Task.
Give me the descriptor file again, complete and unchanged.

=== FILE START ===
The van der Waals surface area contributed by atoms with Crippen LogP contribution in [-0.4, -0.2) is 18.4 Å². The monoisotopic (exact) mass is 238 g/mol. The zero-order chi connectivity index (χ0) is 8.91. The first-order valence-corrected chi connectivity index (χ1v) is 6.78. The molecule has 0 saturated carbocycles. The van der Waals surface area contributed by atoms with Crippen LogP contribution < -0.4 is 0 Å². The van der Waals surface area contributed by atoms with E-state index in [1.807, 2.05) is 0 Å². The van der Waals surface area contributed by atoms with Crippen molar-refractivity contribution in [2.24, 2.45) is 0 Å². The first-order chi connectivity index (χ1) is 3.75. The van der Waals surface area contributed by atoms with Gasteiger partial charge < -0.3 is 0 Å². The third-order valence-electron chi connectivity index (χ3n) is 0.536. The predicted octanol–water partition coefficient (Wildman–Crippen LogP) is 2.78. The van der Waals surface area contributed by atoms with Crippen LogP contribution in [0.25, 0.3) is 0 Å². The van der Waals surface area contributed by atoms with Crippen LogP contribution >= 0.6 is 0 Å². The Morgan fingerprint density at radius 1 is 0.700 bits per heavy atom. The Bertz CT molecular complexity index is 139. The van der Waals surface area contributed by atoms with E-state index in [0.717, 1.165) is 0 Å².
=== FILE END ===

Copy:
The van der Waals surface area contributed by atoms with Crippen LogP contribution in [-0.4, -0.2) is 18.4 Å². The monoisotopic (exact) mass is 238 g/mol. The zero-order chi connectivity index (χ0) is 8.91. The first-order valence-corrected chi connectivity index (χ1v) is 6.78. The molecule has 0 saturated carbocycles. The van der Waals surface area contributed by atoms with Crippen LogP contribution < -0.4 is 0 Å². The van der Waals surface area contributed by atoms with E-state index in [1.807, 2.05) is 0 Å². The van der Waals surface area contributed by atoms with Crippen molar-refractivity contribution in [2.24, 2.45) is 0 Å². The first-order chi connectivity index (χ1) is 3.75. The van der Waals surface area contributed by atoms with Gasteiger partial charge < -0.3 is 0 Å². The third-order valence-electron chi connectivity index (χ3n) is 0.536. The predicted octanol–water partition coefficient (Wildman–Crippen LogP) is 2.78. The van der Waals surface area contributed by atoms with Crippen LogP contribution in [0.25, 0.3) is 0 Å². The van der Waals surface area contributed by atoms with Crippen LogP contribution >= 0.6 is 0 Å². The Morgan fingerprint density at radius 1 is 0.700 bits per heavy atom. The Bertz CT molecular complexity index is 139. The van der Waals surface area contributed by atoms with E-state index in [0.717, 1.165) is 0 Å².